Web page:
rule is the controlling interpretation of federal law and must be given full retroactive effect in all
cases still open on direct review . . . .” (citing James B. Beam Distilling Co., 501 U.S. 529)).
Defendants also note that, should a claimant seek to have a determination or a decision
reopened outside of the SSA’s multi-stage administrative and judicial review process, SSA may
review that request. 20 C.F.R. §§ 404.903, 404.987(a), 404.988. Denial of such a request,
however, is not considered denial of an “initial determination” under 20 C.F.R. § 404.902.
Therefore, it is not subject to administrative or judicial review.
20 C.F.R. § 404.903(l).
Similarly, the denial of a request to readjudicate a claim and apply an acquiescence ruling is not
considered denial of an initial determination and likewise is not subject to administrative or
judicial review. 20 C.F.R. § 404.903(o). For these reasons, any post-Petersen requests by some
of the named plaintiffs to have the Commissioner reopen their benefit determinations do not give
rise to administrative or judicial review pursuant to SSA regulation. 20 C.F.R. §§ 404.903(l),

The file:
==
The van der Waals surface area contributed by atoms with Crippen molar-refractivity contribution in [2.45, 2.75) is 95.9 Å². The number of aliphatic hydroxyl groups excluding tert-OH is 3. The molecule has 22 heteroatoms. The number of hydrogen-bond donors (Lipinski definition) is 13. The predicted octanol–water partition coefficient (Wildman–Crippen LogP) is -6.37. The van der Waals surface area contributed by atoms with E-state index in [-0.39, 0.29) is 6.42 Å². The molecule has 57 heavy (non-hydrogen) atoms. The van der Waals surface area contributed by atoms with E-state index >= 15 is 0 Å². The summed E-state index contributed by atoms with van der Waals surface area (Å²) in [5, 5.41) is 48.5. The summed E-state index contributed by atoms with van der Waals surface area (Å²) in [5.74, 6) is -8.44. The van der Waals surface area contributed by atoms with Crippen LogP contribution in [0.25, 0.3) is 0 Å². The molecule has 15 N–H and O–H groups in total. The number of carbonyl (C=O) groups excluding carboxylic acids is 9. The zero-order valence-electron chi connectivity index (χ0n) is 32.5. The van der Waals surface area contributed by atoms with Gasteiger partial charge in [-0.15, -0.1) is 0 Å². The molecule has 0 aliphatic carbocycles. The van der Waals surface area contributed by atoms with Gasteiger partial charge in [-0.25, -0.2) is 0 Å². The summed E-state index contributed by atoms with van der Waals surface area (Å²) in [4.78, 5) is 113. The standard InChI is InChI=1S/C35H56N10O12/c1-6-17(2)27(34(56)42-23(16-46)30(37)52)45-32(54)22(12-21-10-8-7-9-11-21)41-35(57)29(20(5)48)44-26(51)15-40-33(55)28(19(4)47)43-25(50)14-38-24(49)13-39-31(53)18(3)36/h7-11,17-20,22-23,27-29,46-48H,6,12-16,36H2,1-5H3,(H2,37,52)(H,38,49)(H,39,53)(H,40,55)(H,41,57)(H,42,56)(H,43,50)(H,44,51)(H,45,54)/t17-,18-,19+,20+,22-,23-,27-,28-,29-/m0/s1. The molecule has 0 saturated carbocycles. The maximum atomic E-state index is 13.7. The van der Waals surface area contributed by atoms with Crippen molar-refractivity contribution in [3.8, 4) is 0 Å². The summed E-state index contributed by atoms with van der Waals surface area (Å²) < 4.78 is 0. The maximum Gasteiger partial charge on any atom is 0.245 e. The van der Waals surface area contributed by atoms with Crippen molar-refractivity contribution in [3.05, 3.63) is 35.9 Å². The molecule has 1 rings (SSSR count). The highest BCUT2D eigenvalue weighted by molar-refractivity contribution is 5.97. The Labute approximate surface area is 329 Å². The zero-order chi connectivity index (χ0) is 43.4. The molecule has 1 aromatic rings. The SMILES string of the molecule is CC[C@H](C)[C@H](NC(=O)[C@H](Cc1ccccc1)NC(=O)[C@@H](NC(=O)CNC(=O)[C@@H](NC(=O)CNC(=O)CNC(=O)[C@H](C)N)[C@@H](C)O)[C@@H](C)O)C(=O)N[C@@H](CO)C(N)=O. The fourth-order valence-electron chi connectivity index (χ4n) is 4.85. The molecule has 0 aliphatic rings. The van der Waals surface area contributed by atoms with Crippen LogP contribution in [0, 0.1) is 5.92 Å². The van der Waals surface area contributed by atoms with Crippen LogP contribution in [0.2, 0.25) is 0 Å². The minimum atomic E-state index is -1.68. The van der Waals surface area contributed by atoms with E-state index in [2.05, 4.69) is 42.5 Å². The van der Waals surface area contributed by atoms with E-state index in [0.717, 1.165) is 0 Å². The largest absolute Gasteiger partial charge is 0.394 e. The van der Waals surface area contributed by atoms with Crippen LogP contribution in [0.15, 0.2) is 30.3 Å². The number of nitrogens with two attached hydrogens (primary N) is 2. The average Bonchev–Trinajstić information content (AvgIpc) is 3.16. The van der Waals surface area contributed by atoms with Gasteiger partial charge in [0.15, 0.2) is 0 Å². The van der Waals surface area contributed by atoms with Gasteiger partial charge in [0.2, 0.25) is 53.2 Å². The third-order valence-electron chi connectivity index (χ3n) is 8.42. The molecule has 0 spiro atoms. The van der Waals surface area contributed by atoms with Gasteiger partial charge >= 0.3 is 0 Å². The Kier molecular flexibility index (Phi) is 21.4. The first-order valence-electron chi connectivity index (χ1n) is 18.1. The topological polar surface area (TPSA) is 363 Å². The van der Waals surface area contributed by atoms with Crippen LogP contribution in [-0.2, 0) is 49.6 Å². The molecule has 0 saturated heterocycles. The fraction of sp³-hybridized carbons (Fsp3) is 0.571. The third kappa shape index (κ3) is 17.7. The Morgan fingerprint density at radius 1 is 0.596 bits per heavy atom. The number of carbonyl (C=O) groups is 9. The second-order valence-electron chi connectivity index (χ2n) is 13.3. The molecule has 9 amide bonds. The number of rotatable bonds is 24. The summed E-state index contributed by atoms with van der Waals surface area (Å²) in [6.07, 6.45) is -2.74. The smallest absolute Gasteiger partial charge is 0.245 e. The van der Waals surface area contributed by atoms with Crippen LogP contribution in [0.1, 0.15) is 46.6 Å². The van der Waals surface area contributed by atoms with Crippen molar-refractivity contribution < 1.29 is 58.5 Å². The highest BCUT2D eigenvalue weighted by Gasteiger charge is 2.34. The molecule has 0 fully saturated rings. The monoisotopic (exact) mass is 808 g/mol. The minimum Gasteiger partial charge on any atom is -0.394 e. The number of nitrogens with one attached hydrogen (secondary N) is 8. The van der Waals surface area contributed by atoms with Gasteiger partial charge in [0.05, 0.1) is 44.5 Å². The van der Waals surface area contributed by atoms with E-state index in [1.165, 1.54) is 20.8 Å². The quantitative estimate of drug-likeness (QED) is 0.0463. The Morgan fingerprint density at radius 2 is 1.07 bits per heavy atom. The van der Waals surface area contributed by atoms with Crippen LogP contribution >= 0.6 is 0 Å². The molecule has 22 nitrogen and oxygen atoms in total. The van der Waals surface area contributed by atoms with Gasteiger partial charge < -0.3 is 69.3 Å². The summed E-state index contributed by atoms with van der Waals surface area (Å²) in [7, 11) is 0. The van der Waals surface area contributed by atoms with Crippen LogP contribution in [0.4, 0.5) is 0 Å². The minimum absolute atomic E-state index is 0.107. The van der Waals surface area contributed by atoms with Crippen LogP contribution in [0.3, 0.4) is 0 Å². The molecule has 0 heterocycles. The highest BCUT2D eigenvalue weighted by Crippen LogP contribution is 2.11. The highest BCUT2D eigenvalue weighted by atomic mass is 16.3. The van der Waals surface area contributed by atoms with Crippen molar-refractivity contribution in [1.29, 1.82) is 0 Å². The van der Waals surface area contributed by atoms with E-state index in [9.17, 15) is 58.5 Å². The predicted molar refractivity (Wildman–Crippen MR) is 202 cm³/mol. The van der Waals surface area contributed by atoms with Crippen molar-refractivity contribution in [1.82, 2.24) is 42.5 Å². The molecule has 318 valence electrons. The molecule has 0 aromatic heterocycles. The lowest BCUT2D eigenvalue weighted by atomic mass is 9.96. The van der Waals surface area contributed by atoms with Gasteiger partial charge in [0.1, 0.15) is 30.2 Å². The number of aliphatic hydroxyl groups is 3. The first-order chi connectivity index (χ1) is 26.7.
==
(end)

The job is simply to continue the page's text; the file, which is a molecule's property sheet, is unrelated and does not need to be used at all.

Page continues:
As the Eighth Circuit has explained, “[a]s a general rule, decisions of the Secretary
declining to reopen previous determinations on the ground of administrative res judicata are not
subject to judicial review.” Lewellen v. Sullivan, 949 F.2d 1015, 1016 (8th Cir. 1991).
This Court declines to find that plaintiffs are unquestionably underpaid or that defendants
are under any obligation to recalculate plaintiffs’ benefits or to establish procedures allowing
plaintiffs to seek recalculation and judicial review now based on Petersen. As discussed above,
the need for finality in benefit determinations is well settled, and defendants are not required
under current law to reopen or reevaluate closed benefit determinations if plaintiffs did not seek
timely review of these issues.
The Court agrees with defendants. Assuming arguendo that plaintiffs have a protected
property interest in the Social Security benefits they hope to receive, the due process provided